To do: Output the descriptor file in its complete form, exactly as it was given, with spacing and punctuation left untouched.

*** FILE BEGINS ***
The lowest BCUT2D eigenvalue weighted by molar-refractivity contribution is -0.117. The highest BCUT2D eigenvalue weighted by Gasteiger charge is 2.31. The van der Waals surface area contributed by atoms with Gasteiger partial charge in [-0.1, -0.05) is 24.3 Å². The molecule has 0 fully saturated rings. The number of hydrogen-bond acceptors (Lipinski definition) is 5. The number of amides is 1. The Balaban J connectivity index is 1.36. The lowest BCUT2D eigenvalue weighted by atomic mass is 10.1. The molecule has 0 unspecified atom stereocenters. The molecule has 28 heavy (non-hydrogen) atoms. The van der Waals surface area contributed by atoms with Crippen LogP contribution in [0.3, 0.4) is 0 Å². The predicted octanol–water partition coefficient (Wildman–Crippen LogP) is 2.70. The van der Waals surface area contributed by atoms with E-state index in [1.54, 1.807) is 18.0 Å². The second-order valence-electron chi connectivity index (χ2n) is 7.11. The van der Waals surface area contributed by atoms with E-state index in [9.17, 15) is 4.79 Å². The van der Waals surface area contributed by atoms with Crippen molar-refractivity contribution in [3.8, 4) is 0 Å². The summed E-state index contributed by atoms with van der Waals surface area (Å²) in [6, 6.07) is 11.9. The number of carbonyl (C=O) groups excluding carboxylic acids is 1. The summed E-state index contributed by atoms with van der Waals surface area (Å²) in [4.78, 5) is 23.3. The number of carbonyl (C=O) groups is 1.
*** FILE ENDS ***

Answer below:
The lowest BCUT2D eigenvalue weighted by molar-refractivity contribution is -0.117. The highest BCUT2D eigenvalue weighted by Gasteiger charge is 2.31. The van der Waals surface area contributed by atoms with Gasteiger partial charge in [-0.1, -0.05) is 24.3 Å². The molecule has 0 fully saturated rings. The number of hydrogen-bond acceptors (Lipinski definition) is 5. The number of amides is 1. The Balaban J connectivity index is 1.36. The lowest BCUT2D eigenvalue weighted by atomic mass is 10.1. The molecule has 0 unspecified atom stereocenters. The molecule has 28 heavy (non-hydrogen) atoms. The van der Waals surface area contributed by atoms with Crippen LogP contribution in [0.3, 0.4) is 0 Å². The predicted octanol–water partition coefficient (Wildman–Crippen LogP) is 2.70. The van der Waals surface area contributed by atoms with E-state index in [1.54, 1.807) is 18.0 Å². The second-order valence-electron chi connectivity index (χ2n) is 7.11. The van der Waals surface area contributed by atoms with E-state index in [9.17, 15) is 4.79 Å². The van der Waals surface area contributed by atoms with Crippen molar-refractivity contribution in [3.8, 4) is 0 Å². The summed E-state index contributed by atoms with van der Waals surface area (Å²) in [6, 6.07) is 11.9. The number of carbonyl (C=O) groups excluding carboxylic acids is 1. The summed E-state index contributed by atoms with van der Waals surface area (Å²) in [4.78, 5) is 23.3. The number of carbonyl (C=O) groups is 1.